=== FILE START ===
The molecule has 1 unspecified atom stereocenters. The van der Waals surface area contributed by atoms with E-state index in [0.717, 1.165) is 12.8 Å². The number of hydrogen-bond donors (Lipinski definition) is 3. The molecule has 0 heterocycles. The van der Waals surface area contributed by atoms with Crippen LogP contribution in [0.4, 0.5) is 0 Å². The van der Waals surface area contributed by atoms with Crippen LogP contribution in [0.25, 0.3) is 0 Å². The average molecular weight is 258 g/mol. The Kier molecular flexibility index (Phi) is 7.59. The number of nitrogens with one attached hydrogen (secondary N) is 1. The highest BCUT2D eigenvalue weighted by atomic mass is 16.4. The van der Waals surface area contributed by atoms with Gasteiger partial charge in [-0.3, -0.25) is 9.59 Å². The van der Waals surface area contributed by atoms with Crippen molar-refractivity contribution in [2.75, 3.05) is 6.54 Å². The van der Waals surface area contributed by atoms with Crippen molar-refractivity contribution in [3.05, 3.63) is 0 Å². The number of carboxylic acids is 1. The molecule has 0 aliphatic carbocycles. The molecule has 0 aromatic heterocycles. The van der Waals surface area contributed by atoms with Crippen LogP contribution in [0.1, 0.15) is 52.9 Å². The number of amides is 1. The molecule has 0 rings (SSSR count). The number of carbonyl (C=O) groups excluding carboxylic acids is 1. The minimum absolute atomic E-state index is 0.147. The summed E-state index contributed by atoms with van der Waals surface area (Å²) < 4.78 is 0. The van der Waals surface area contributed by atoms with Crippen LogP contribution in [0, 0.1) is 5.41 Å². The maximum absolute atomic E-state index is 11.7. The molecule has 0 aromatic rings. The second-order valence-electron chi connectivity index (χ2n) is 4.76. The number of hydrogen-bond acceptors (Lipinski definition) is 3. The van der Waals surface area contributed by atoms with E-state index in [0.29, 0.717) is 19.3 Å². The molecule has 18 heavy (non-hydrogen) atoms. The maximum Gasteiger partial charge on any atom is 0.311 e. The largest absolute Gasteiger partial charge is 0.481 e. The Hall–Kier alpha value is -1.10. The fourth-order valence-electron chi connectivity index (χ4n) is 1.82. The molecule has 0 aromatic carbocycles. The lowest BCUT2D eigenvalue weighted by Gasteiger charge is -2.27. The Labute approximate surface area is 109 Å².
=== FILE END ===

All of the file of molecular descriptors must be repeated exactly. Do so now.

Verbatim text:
The molecule has 1 unspecified atom stereocenters. The van der Waals surface area contributed by atoms with E-state index in [0.717, 1.165) is 12.8 Å². The number of hydrogen-bond donors (Lipinski definition) is 3. The molecule has 0 heterocycles. The van der Waals surface area contributed by atoms with Crippen LogP contribution in [0.4, 0.5) is 0 Å². The van der Waals surface area contributed by atoms with Crippen LogP contribution in [0.25, 0.3) is 0 Å². The average molecular weight is 258 g/mol. The Kier molecular flexibility index (Phi) is 7.59. The number of nitrogens with one attached hydrogen (secondary N) is 1. The highest BCUT2D eigenvalue weighted by atomic mass is 16.4. The van der Waals surface area contributed by atoms with Gasteiger partial charge in [-0.3, -0.25) is 9.59 Å². The van der Waals surface area contributed by atoms with Crippen molar-refractivity contribution in [2.75, 3.05) is 6.54 Å². The van der Waals surface area contributed by atoms with Crippen molar-refractivity contribution in [3.05, 3.63) is 0 Å². The number of carboxylic acids is 1. The molecule has 0 aliphatic carbocycles. The molecule has 0 aromatic heterocycles. The van der Waals surface area contributed by atoms with Crippen LogP contribution in [0.1, 0.15) is 52.9 Å². The number of amides is 1. The molecule has 0 rings (SSSR count). The number of carbonyl (C=O) groups excluding carboxylic acids is 1. The minimum absolute atomic E-state index is 0.147. The summed E-state index contributed by atoms with van der Waals surface area (Å²) < 4.78 is 0. The van der Waals surface area contributed by atoms with Crippen LogP contribution in [0, 0.1) is 5.41 Å². The maximum absolute atomic E-state index is 11.7. The molecule has 0 aromatic rings. The second-order valence-electron chi connectivity index (χ2n) is 4.76. The number of hydrogen-bond acceptors (Lipinski definition) is 3. The van der Waals surface area contributed by atoms with E-state index in [0.29, 0.717) is 19.3 Å². The molecule has 18 heavy (non-hydrogen) atoms. The maximum Gasteiger partial charge on any atom is 0.311 e. The largest absolute Gasteiger partial charge is 0.481 e. The Hall–Kier alpha value is -1.10. The fourth-order valence-electron chi connectivity index (χ4n) is 1.82. The molecule has 0 aromatic carbocycles. The lowest BCUT2D eigenvalue weighted by Gasteiger charge is -2.27. The Labute approximate surface area is 109 Å².